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Teens Trust the Tutu Teen Truck!

The Tutu Teen Truck is a non-traditional health clinic on the back of a truck. This free service is not restricted to one place as it drives to different locations in Cape Town, delivering free healthcare to young people between 12-24 years. It targets areas that adolescents can find easily in limited-resource settings such as near schools in the Emavundleni and Philippi regions. Tsidiso Tolla, from the University of Cape Town, presented her master’s thesis at the Desmond Tutu HIV Foundation research meeting, where she examined the acceptability of the Tutu Teen Truck.

Uptake of sexual health services in young people in Sub-Saharan Africa is low (1). Tolla commented that “This is problematic because of the high prevalence of HIV and STIs in Sub-Saharan Africa as a whole.” Therefore, it is essential to understand what factors affect youth and their adherence to HIV prevention tools before measures can be implemented to reduce the risk of new infections.

The Tutu Teen Truck | Caroline Reid

Health service access for young people is essential for preventing this population from new HIV and STI incidence. Tailored health services for youths are shown to be very effective at increasing the number of young people that seek these services, but the coverage in South Africa is still low.

The Tutu Teen Truck

The Tutu Teen Truck is a mobile clinic that drives straight into limited-resource communities. Comprised of a truck and a trailer, the mobile unit parks in a clear spot and sets up chairs and music for people to come and wait. After signing in and having some basic health checks (height, weight etc), the patient can then go into one of the clinics on the truck. Inside is a clean medical space and a healthcare provider who specialises in adolescent care.

Locations change every day on rotation to offer its services around the community. The Tutu Teen Truck has its own facebook page and twitter account so that adolescents can keep up to date on the latest news.

This is a great alternative to a traditional health clinic for young people in these limited-resource and high-disease burdened communities. Not only is the mobile clinic tailored for youth, with its after-school operational hours and non-judgemental staff, but traditional clinics are sometimes faraway and the Tutu Truck situates itself in spots where youth gather, like sports fields and shopping centres.

The Response

Tolla’s study examined the sexual and reproductive health services, including screening, testing and referrals offered to young people by the Tutu Teen Truck. Over 300 adolescents filled in a questionnaire on their experience at the Tutu Teen Truck.

More than 90% of participants said that the mobile clinic was helpful and had a good overall experience of using the clinic. This is great news for the Tutu Teen Truck, it has shown to be an appreciated service within the community. Of the people who came, there was no difference in acceptability of the service between men and women, but over 80% of the sample was female.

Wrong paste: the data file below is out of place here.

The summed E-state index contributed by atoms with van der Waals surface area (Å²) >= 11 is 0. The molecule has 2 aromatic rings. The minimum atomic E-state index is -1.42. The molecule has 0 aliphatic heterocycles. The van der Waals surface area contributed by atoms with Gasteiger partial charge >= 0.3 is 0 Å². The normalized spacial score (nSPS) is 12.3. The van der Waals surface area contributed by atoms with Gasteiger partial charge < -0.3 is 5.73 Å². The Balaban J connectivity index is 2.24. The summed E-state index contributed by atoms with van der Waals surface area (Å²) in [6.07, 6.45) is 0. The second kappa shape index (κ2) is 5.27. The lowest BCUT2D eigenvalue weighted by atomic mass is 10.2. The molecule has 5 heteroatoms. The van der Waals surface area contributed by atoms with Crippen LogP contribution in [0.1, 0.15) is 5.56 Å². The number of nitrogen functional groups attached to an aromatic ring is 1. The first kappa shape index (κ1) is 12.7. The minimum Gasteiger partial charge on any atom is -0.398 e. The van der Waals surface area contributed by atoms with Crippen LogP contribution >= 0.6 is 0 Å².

Tutu Teen Truck

The ‘men’s health gap’ is a documented phenomenon where social structures prevent men from accessing healthcare services and taking treatment(2). With fewer men accessing the clinic in total, this indicates that maybe there needs to be other ways of accessing the young men who aren’t going to the clinics. The Desmond Tutu HIV Foundation is involved with initiatives to target men, including ‘Men’s dialogue’ in Cape Town and a community action programme in Johannesburg.

Testing for HIV

Interestingly, Tolla noted that a large factor for a positive experience was “Having ever tested for HIV was very strongly associated with which service they had used [before]” Adolescents who have been tested for HIV before using the Tutu Teen Truck is strongly associated with how acceptable their past experiences were. Youths who had tested elsewhere rated the truck more positively, indicating that tailored service is improving the testing experience.

Tsidiso Tolla | DTHF Research Meeting

Whereas patients who had never experienced an HIV test before rated the experience less-positively. Tolla explained that “It was not unexpected since the process of HIV testing is anxiety provoking under any circumstances, especially for the first time.” Adolescents having their first HIV testing experience at the Tutu Teen truck may have had a less-positive experience due to the stresses of this test.

Overall, this feedback indicates that the Tutu Teen Truck is providing a valuable and appreciated service, accessing a population at high-risk of HIV. We thank our sponsors: Chevron, Alere and Vive, for their much-appreciated donations for the Tutu Teen Truck. Thank you for keeping the engine running!

 

If you want to help our Tutu Truck fleet and keep the wheels turning, then consider making a donation or getting a ‘My School’ Woolworths card and setting your sponsored charity as the Desmond Tutu HIV Foundation.

Tutu Teen Truck

References

  1. Contraception for adolescents in low and middle income countries: needs, barriers, and access https://reproductive-health-journal.biomedcentral.com/articles/10.1186/1742-4755-11-1
  2. Men’s health gap http://www.who.int/bulletin/volumes/92/8/13-132795/en/